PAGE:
Notebooks of Corruption: Nestor Otero is the next in line as Judge Bonadio calls for his detention

The businessman is pleading innocent, despite having been found guilty of previous corruption charges

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Néstor Otero has prey to Oscar Centeno’s notebooks of corruption, and Judge Claudio Bonadio has called for his detention. He was mentioned by name in the chauffeur’s now-infamous notebooks as paying a $250,000 dollar bribe.

Otero, owner of the TEBA business and known as the “Tzar of Retiro” according to La Nacion, was the concession holder for the creation of the Retiro bus station. He has been overseeing the construction of the building since 1993, and is now being investigated for allegedly bribing the Kirchner government for public work contracts.

Roberto Baratta received the sum of $250,000 dollars from Otero, according to Centeno’s notebooks. This money then ended up in the Cabinet headquarters, the Olivos presidential residence or in Néstor and Cristina Kirchner’s apartment on Juncal and Uruguay streets.

According to El Perfil, in his last written statement before the judge, Otero had rejected the veracity of his supposed payment of bribes. Centeno’s notebook records the bribe taking place on June 5, 2015 and Otero claims he was travelling in Paraguay on this date.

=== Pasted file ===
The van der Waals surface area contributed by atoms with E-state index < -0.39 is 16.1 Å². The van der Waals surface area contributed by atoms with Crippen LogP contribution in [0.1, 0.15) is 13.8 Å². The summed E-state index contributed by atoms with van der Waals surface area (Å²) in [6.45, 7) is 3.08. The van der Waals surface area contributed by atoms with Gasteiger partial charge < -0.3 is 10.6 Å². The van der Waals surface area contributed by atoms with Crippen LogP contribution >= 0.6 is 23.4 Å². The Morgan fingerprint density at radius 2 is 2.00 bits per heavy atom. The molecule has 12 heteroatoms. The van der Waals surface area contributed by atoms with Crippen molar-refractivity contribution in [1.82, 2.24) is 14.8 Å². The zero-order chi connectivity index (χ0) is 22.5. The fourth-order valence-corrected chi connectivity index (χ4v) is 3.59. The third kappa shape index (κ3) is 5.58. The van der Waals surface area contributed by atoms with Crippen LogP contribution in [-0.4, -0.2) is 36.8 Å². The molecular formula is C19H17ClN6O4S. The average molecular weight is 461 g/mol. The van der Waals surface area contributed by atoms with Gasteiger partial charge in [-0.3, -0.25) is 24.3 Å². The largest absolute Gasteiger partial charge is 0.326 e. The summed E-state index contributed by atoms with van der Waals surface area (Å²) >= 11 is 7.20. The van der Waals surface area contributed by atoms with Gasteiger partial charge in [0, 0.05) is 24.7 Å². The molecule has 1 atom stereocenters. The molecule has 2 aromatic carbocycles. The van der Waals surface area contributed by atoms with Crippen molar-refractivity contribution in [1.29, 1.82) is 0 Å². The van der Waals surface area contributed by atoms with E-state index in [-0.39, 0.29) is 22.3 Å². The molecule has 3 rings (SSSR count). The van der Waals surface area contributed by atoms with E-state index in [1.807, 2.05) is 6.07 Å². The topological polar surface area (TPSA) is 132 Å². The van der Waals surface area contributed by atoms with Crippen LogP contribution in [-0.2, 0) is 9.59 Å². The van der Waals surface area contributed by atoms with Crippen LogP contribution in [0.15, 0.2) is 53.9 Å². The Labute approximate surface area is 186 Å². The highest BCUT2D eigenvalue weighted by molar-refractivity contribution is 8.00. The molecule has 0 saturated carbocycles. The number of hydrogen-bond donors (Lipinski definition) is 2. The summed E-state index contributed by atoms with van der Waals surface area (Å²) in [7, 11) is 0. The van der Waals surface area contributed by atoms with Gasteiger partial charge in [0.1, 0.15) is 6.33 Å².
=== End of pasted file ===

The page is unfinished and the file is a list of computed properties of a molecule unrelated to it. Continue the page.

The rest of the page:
Despite proclaiming his innocence, Otero is no stranger to corruption charges. He was previously convicted along with ex-Transport Secretary Ricardo Jaime for giving and receiving “gifts.” Otero’s company TEBA paid Jaime’s rent, something which Jaime had previously confessed to. The two have also gone to trial for suspected irregularities in the renegotiation of the Retiro bus station contract. The contract was awarded for 12 years in 1993, but in 2005 an extension was negotiated between TEBA and the Ministry of Transport. TEBA is currently under investigation.

The Notebook Scandal has rocked the foundations of Argentina’s business and political world, and countless businesses and individuals have been found to have played a part in the mass corruption scheme which purportedly moved over $200 million dollars in a decade.

Clarin reported that at least 10 people who have been found guilty have agreed to function as informers in order to reduce their sentence, and the Ministry of Security have offered financial rewards for information linked to the case.

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